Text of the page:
Date Published: September 4, 2014

Fraud Within Federal Set Aside Construction Projects Results in Serious Consequences

It is so tempting for a contractor. The straight up public bid market can be very un-forgiving. A contractor has built up its balance sheet, done everything right, has surety bond capacity to spare, all it needs is some more work. The Federal Government sets aside hundreds of millions of dollars of work each year for various disadvantaged groups, including minorities, disable veterans, native Americans,  are the first that come to mind.

The established contractor decides to try to circumvent both the letter and intent of these set asides by starting a sham company.  Putting someone in business with one of the designations, even though that person may not have any real control.  As reported in the Des Moines register:

The owner of an Omaha construction company faces up to two years in prison after Perfromance Bonds - Follow the Rulesadmitting his role in a scheme that prosecutors claim secured $23.4 million in government contracts meant for businesses owned by disabled veterans. In a hearing Friday, Ram Hingorani pleaded guilty to one count of major program fraud in an agreement that will dismiss a host of additional fraud and money-laundering charges against him.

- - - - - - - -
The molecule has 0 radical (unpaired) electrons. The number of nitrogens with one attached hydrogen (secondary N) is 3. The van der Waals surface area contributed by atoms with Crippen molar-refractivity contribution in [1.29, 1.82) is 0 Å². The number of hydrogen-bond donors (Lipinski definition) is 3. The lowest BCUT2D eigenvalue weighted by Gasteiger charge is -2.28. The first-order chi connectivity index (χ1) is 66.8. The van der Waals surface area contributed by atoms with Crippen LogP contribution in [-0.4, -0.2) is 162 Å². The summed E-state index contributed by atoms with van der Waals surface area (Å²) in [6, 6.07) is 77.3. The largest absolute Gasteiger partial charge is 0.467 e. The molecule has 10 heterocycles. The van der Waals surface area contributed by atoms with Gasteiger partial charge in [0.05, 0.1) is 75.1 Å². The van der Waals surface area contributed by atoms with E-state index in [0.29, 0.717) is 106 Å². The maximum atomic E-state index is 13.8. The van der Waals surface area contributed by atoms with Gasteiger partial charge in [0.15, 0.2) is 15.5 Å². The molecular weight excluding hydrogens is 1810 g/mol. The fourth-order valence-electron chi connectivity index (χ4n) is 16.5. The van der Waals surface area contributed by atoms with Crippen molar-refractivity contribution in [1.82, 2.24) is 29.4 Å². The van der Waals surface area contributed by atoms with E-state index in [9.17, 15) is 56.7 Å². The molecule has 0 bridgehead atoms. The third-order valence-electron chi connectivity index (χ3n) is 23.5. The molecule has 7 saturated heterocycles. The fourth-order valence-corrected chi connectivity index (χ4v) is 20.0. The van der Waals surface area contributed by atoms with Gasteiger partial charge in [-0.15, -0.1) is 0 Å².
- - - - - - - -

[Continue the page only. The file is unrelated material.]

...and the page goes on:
In an indictment, prosecutors accused Hingorani of setting up a company in 2007 with Ronald Waugh, a top employee of Hingorani’s construction company and a disabled Vietnam War veteran.

Waugh, of Glenwood, owned 51 percent of the new company, Midwest Contracting Inc., allowing the pair to bid for U.S. Department of Veterans Affairs contracts marked for veteran-owned businesses, including projects in Des Moines, between 2007 and 2010.

Prosecutors contended Hingorani actually controlled the company and shuffled the work to his own company, Midwest Paving.

In the plea agreement with federal prosecutors, Hingorani signed a stipulation of facts, admitting Waugh never controlled management of the new company’s employees or finances. Additionally, a shareholder’s agreement creating the company — written at Hingorani’s direction — included an option for Hingorani to buy Waugh’s shares in the company for 10 years.


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